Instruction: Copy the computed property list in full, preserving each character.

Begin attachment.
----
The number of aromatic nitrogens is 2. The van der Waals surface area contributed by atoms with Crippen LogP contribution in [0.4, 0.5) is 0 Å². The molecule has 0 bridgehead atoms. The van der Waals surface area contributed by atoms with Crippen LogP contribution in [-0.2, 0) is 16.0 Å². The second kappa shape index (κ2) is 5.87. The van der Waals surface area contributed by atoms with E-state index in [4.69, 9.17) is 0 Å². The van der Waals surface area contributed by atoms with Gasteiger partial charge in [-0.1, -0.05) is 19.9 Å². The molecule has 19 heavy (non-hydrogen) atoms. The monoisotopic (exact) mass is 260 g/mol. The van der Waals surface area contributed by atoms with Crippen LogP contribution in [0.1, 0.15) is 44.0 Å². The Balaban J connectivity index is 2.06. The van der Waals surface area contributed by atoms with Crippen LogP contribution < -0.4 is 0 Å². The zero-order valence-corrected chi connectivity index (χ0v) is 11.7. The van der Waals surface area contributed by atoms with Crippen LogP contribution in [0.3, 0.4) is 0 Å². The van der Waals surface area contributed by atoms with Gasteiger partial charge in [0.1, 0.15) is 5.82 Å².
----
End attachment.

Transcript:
The number of aromatic nitrogens is 2. The van der Waals surface area contributed by atoms with Crippen LogP contribution in [0.4, 0.5) is 0 Å². The molecule has 0 bridgehead atoms. The van der Waals surface area contributed by atoms with Crippen LogP contribution in [-0.2, 0) is 16.0 Å². The second kappa shape index (κ2) is 5.87. The van der Waals surface area contributed by atoms with E-state index in [4.69, 9.17) is 0 Å². The van der Waals surface area contributed by atoms with Gasteiger partial charge in [-0.1, -0.05) is 19.9 Å². The molecule has 19 heavy (non-hydrogen) atoms. The monoisotopic (exact) mass is 260 g/mol. The van der Waals surface area contributed by atoms with Crippen LogP contribution in [0.1, 0.15) is 44.0 Å². The Balaban J connectivity index is 2.06. The van der Waals surface area contributed by atoms with Crippen LogP contribution < -0.4 is 0 Å². The zero-order valence-corrected chi connectivity index (χ0v) is 11.7. The van der Waals surface area contributed by atoms with Crippen LogP contribution in [0.3, 0.4) is 0 Å². The van der Waals surface area contributed by atoms with Gasteiger partial charge in [0.1, 0.15) is 5.82 Å².